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Hampden man must develop new use for building

Date: 4/25/2013

By G. Michael Dobbs

SPRINGFIELD — The owner of the former nursing home at 149-165 Mill St. said he would now work with the Maple High Six Corners Neighborhood Council in finding a new use of the building.

The City Council denied Michael Goldberg of Hampden an extension of the special permit he had for the building originally authorized its use as a lodging house specifically for foreign workers employed at Six Flags New England. He bought the structure 11 years ago, several years after it has ceased operations as a nursing home.

Resident after resident told the council about problems with the property that ranged from crime issues to trash to not being used for the purposes defined by the special permit.

No one from the neighborhood spoke in favor of the extension.

Goldberg explained to the council that Six Flags had broken the contract with him and subsequently the building was used for a program operated by Hampden County Sheriff Michael Ashe. When the funding for that program ended, Goldberg said he decided to operate a sober living facility and he admitted he did not have the training to do so.

Goldberg wanted the council to withdraw his application so he could meet with the neighborhood council, but that request was denied.

Stating that he was "naïve," Goldberg said, "I went about this wrong. I should have gone to the neighborhood council ... I try at every turn to help the neighborhood."

Goldberg's principal support on the council was Councilor Kateri Walsh who said she knew him personally and spoke of his character. She called him "an honorable gentlemen," but added she didn't know much about his business practices.

Councilor Melvin Edwards, the councilor for the neighborhood, said, "We know this gentlemen well. He has lied to us."

For the last three years, Goldberg has been operating a sober living residential business at the former 250 room nursing room. He said that he patterned it after what he saw the Sheriff's Department personnel did, but he said he does not have an on-site manager for the property nor does he have the same security arrangement the other program had. Currently he said he has 16 or 17 people living there.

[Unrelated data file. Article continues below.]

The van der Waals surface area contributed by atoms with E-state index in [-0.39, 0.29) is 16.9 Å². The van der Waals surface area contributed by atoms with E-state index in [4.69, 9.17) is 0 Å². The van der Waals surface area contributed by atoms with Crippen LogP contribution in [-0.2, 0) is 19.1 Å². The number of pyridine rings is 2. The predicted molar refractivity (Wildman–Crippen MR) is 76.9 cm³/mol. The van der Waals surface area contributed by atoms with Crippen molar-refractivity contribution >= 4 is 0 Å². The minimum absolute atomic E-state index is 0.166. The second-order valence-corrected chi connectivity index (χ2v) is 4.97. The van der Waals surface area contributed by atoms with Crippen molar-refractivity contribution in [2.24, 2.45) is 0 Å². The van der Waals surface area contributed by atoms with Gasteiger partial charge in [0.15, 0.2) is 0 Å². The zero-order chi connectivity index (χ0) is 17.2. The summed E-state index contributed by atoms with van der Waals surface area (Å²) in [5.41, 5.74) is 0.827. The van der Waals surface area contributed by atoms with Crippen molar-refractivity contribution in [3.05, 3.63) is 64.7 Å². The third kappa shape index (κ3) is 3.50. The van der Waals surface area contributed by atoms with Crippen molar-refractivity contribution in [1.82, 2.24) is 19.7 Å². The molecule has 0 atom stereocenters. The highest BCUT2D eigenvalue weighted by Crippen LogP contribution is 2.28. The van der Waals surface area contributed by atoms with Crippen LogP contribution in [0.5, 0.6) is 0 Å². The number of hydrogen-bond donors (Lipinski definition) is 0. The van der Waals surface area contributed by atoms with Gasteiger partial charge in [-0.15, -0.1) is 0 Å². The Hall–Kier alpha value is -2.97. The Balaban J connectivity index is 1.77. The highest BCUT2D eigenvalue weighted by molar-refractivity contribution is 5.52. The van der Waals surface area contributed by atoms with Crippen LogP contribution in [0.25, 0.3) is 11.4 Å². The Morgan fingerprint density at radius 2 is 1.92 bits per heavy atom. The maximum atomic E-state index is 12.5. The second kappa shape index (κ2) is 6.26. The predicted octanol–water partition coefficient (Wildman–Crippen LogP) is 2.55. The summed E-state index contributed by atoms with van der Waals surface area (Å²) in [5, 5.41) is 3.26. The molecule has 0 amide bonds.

Councilor Bud Williams told Goldberg there had to be "a safeguard in place" and he replied the residents police themselves. Goldberg added that for many of them this is their only housing alternative. He charges his tenants $300 a month.

Goldberg said that if he were denied the permit, he would be forced to walk away from the building. He said that he is not making money with the building.

Residents brought up the fact that home ownership in the neighborhood is at only 19 percent and it has the largest number of group homes in the city. The neighborhood is still struggling to rebuild after it was hit by the tornado on June 1, 2011, several also noted.

After a long line of residents spoke, Goldberg said, "Ah, wow, that's all I can say . I couldn't agree with you more what what they were saying. The neighborhood doesn't need any more group homes, but that's not what this is."

He stated that he would be happy to sit down with the neighborhood council to try to work out a use for the building that would be approved by the residents.

"I apologize to my neighbors and if I had known how they felt I would have done something," Goldberg said.

Still one member of the neighborhood council wasn't convinced. Jim Barlett said, "He's been to our meetings and he knows our concerns."

Edwards also expressed skepticism by saying "An alternative use sounds reasonable but this gentlemen has no creditability in my neighborhood."